"Hope you haven't been waiting long," David continued, glancing over his shoulder. "I was getting us lift tickets." He handed her a sticker and a thin metal hanger.
"Thanks," Millie said, threading the thin wire through her coat zipper. "Let me pay you back."
"It's my treat," David said.
"I insist." The more she let a guy pay for her, the bigger the guy's expectations at the end of the date. Millie never intended to feel obligated to anyone.
David shrugged. "We can settle this after we finish skiing. We don't want to lose the light."
Millie bent to put on her skis. She hadn't used them in years and was more than a little relieved when the bindings snapped neatly shut. "David," she said and straightened. "I should warn you, I haven't skied in quite a while. Would you mind starting out on a blue trail?"
David didn't answer. She looked over her shoulder and saw a slender blond standing nearby. The woman was wearing tight black ski pants that outlined her long, thin legs and a black ski jacket that ended at her trim hips. The woman's big blue eyes were fixed on David.
"David," Millie prompted sharply enough to get his attention. "What?" His voice sounded strained, and the way he now looked at Millie reminded her of someone who was trying to put a good face on something unpleasant, like spending the afternoon with an IRS auditor.
Great. She could win a Michelin Man look-alike contest, and her date wished that he were with someone else. Her toes pinched in the boots that, like the snowsuit, had mysteriously shrunk in the closet. When she got home, she and her mother were going to have a very long conversation.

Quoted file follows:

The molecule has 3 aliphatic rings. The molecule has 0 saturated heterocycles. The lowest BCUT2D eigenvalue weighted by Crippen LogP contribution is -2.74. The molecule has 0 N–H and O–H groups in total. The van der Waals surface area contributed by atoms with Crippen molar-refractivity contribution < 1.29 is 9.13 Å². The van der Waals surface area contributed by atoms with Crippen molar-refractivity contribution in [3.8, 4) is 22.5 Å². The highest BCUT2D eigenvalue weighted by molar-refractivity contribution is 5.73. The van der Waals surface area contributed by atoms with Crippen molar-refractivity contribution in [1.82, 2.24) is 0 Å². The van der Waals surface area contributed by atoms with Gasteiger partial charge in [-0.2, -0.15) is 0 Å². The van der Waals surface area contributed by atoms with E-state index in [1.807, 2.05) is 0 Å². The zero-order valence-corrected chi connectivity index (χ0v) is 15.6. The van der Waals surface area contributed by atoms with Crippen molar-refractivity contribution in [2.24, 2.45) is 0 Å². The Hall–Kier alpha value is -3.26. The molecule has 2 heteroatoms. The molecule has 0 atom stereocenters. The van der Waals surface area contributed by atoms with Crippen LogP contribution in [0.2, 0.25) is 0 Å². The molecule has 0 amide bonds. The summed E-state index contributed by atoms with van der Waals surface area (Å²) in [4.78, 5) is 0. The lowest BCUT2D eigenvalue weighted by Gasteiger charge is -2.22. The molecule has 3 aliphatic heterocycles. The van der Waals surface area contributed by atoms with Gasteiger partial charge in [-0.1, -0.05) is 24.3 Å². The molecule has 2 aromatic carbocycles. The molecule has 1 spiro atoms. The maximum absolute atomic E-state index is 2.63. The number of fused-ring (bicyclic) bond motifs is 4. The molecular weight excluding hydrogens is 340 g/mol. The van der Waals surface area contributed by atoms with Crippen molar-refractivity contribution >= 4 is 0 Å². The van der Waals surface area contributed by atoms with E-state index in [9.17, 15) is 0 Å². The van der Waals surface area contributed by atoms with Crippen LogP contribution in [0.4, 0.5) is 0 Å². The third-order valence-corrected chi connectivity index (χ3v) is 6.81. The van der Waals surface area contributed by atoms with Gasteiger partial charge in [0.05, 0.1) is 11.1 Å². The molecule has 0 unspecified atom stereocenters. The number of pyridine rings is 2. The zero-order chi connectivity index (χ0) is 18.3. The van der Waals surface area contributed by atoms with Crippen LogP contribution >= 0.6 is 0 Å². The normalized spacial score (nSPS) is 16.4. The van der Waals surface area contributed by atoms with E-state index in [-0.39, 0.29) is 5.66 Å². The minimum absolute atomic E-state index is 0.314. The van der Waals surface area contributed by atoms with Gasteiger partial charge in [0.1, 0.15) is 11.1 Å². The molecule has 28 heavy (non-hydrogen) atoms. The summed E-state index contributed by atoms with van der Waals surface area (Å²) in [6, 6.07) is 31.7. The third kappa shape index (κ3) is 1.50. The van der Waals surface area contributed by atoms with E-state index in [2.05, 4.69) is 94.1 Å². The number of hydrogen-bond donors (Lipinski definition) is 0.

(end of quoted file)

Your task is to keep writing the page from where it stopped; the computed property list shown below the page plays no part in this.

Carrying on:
* * *
When David saw that Cynthia had followed him to the ski area, he almost groaned. During the past few weeks, he'd tried talking to her, ignoring her, and once hiding from her in the office supply room. Cynthia, however, had proved to be both unshakable and relentless.
He supposed that he could get a restraining order, but he suspected that Chief Glugan would laugh at him if he tried. Cynthia wasn't threatening or dangerous. She was just a lonely young woman, recently divorced, who like him had returned to Deer Park after being away for years. Besides, his parents and Cynthia's parents were good friends. He suspected the reason she was so good at finding him was that his mother was helping.
Digging his ski poles into the snow, David pushed forward, heading for the lift line. He had a vague plan about getting to the top of the mountain ahead of her then disappearing with Millie down one of the lesser-known trails.
The lift line moved agonizingly slow. He had to fight himself not to glance over his shoulder again to make sure she wasn't standing right behind him. He wished with all his heart that two weeks ago Cynthia had walked into a different dental office. He probably shouldn't have complimented her so much on her dental hygiene or accepted that offer of coffee and donuts. She'd mistaken friendship on his part for something more.